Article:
“I don’t know how it happens, but it does,” she said. “Look at a good portrait, and deep down you like or dislike the person because it reflects their personality.”
When it came to painting children, she said she tried to make an accurate likeness of the children, but it often didn’t match the parents’ perception of their youngster.
“These children are almost perfect to their parents,” Diffee said. “I remember once painting a girl who had pretty, but thin, hair, and her parents said, ‘But her hair is so much thicker.’ It wasn’t, but I had to go back and add in more hair.”
For some reason, she said, it is easier to see family resemblances in a painted portrait. There is a painting in her gallery of a young woman siting in a chair.
“When she first saw it, she said it looked like her aunt,” Diffee said. “I and her friend, who had come along to see it, told her it looked just like her, but it took her a few days because she could see her aunt, not herself, in the picture.”
Painting portraits has kept Diffee busy for years.
“Sometimes I would be booked two years out,” she said. “I would finish a painting one day, then start another the next.”
The artist said a portrait could cost anywhere from $1,000 to $6,000.
During this time, she returned to southwest Arkansas, but it was not her idea.
“We still lived in California, but we came back to Arkansas to visit my parents once, and my husband loved it. He said that when he got out of the Air Force, we would move here.”
They moved back in 1965, and her first husband died in Arkansas in 1973. She later remarried. After all those years of moving, she has become a real homebody. She said the gallery is less than three miles from her home and less than a mile from her studio.
“I opened the studio in the early 1980s doing portraits,” she said. “I hired a carpenter, and I was the helper. I designed the studio to be just right for me.”
For a while after moving to Bismarck, she and a friend owned a craft shop in Bismarck, and they did tole painting — a folk-craft style of painting on items like saws or other metal or wood.
“It is a simpler kind of painting than fine art,” Diffee said.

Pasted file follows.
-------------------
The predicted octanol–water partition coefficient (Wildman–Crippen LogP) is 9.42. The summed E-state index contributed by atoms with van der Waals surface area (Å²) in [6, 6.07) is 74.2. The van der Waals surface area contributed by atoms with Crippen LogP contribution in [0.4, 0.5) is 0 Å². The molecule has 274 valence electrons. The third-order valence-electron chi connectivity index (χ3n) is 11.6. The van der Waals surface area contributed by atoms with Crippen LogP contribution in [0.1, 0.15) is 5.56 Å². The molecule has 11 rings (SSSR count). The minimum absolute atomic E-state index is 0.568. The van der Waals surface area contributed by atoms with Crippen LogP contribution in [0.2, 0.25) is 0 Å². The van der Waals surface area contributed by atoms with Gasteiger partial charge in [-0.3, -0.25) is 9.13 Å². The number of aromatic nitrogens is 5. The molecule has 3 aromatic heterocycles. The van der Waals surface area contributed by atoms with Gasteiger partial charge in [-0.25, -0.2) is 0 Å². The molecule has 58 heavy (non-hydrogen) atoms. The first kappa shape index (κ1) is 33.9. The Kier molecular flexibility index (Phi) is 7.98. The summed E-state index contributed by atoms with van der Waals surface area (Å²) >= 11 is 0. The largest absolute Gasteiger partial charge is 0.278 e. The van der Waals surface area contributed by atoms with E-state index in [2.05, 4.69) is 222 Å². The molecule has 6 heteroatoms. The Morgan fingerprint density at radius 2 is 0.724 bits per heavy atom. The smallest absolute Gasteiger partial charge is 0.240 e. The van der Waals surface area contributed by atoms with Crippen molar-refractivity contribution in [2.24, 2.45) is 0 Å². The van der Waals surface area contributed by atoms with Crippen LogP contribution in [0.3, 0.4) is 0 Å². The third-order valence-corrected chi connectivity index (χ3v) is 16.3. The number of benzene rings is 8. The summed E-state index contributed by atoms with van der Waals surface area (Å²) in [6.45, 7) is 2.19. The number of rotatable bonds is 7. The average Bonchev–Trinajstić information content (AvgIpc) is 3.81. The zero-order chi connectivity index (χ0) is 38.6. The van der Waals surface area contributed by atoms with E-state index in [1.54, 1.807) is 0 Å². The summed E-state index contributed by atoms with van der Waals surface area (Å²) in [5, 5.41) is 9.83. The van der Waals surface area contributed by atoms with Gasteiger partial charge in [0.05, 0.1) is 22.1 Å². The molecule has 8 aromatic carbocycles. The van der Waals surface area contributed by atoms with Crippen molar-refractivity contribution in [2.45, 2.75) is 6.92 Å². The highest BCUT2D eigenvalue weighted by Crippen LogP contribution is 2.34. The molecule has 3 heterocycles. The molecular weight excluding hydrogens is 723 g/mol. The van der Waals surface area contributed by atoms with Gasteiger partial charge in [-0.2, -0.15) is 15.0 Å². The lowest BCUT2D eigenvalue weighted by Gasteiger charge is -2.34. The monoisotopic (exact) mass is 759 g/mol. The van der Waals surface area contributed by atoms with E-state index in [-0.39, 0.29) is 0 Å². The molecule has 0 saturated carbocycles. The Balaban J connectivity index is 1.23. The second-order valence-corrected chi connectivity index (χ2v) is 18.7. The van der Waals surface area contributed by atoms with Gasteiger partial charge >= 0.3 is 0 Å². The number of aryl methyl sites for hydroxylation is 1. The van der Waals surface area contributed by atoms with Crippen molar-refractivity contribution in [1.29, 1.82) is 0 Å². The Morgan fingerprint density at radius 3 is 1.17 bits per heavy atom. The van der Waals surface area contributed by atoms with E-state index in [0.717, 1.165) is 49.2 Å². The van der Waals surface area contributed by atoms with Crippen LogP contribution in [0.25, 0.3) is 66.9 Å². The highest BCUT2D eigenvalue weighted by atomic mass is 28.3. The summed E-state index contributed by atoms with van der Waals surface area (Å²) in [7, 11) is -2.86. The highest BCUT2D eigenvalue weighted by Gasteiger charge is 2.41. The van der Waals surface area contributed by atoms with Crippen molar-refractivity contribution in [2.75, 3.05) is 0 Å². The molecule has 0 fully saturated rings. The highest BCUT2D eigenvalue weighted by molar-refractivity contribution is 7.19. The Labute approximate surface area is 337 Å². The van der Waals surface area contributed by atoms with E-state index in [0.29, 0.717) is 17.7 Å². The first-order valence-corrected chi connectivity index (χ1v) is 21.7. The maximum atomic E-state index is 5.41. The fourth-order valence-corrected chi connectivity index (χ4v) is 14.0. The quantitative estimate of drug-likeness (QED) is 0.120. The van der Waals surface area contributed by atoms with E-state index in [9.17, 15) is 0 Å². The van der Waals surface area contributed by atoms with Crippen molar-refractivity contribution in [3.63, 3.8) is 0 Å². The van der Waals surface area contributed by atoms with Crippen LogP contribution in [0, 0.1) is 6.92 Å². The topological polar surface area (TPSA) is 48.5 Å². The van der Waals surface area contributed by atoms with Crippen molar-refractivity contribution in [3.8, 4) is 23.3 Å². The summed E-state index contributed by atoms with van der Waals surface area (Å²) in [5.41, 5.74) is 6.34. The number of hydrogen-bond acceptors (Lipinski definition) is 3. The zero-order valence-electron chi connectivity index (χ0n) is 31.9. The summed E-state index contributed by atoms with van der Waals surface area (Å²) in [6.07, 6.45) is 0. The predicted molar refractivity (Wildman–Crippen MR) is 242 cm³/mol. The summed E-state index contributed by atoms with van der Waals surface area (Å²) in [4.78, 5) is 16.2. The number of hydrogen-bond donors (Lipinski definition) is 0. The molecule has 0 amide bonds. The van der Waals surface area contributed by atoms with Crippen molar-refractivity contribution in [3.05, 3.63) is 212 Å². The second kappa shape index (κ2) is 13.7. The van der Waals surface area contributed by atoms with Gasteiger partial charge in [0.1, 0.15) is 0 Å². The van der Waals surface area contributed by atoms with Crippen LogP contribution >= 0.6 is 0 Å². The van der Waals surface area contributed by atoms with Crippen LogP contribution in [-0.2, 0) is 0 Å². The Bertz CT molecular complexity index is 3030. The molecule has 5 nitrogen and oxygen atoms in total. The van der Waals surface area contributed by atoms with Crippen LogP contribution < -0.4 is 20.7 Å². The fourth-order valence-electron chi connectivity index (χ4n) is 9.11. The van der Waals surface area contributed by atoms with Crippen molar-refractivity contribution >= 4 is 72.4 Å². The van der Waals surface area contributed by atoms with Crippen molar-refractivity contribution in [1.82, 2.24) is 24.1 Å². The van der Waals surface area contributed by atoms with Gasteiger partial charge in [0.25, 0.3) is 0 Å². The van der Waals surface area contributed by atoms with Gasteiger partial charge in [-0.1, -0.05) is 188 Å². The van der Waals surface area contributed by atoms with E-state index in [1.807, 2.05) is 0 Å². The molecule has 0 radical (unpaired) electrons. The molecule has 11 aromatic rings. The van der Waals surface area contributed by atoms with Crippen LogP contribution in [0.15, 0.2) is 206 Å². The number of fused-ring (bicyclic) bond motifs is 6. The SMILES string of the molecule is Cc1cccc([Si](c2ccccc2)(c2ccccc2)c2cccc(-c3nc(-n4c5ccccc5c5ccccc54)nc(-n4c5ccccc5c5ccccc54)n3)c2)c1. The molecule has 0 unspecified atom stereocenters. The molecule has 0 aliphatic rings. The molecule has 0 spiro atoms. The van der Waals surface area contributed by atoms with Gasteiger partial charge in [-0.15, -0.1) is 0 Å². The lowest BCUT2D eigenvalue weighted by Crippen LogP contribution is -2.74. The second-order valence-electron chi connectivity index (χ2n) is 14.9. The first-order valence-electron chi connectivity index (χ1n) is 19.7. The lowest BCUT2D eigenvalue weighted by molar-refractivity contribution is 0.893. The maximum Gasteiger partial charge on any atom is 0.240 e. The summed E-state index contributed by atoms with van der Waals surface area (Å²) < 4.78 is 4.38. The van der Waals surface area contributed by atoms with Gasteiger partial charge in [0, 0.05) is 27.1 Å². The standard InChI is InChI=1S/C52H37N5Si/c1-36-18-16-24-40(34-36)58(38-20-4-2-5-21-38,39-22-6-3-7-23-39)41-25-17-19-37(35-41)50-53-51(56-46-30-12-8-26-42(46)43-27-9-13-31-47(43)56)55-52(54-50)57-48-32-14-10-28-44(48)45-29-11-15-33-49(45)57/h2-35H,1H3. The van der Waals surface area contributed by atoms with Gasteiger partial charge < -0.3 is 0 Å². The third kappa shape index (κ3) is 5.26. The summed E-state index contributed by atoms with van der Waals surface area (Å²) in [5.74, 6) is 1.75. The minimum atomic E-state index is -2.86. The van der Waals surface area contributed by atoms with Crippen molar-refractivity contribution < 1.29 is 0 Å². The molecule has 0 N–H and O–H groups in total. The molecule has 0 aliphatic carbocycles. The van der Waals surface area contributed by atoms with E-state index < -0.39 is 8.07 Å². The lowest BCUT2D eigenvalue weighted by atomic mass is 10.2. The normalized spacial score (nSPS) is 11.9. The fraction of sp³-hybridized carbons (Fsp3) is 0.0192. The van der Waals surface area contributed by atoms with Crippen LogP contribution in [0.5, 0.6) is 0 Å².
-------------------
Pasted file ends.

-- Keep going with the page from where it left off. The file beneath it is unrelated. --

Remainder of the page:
She has tried all kinds of art mediums to express her inner artist. She makes jewelry, painted in oil and water color, has sold pen-and-ink drawings and made pottery.
“I wanted to explore new things, and I would try them, but I would get bored and return to painting.”
She is now painting portraits on porcelain tiles or china. She said it is a very different kind of work.
“Painting on canvas and on porcelain is like the difference from riding a bicycle and driving a train,” Diffee said. “On canvas, you can mix and layer the oil paint, but on porcelain, it doesn’t dry until you fire it, and it can take 12 layers to get the color saturation you want.”
However she seems to have gotten the process down. She recently entered a portrait of a young woman on tile in a statewide show and won Best of Show.
“I was siting in my chair and almost fell over,” Diffee said. “It was only the seventh time I had painted on porcelain.”
Diffee said she concentrated for several years on becoming a well-known artist.
“My work was in a gallery in Little Rock and around the country,” she said. “But I realized there were so many artists, and I didn’t like making the rounds of the shows and exhibitions, and I decided to pull back and open my own gallery.”
She said she continues to learn about art, even after all her success and experience.
“It seems I learn something every time I pick up a brush,” she said. “And I always want to know more and try new things.”
Yet, she also said she has now decided to slow down and enjoy life more.
“Having the gallery on the road between Hot Springs and Lake DeGray, I see a lot of tourists coming through. I’ve met people from around the world.”
Her gallery offers several landscape paintings of local scenes, which are popular with her customers. She said she never paints on-site, but remembers what she sees.
“It allows me to make the painting correct enough so that you can recognize the place if you have been there,” Diffee said. “But it still meets the artistic license to make changes that please the artist inside me.”
Staff writer Wayne Bryan can be reached at (501) 244-4460 or firstname.lastname@example.org.
Tri-Lakes Edition Writer Wayne Bryan can be reached at 501-244-4460 or email@example.com.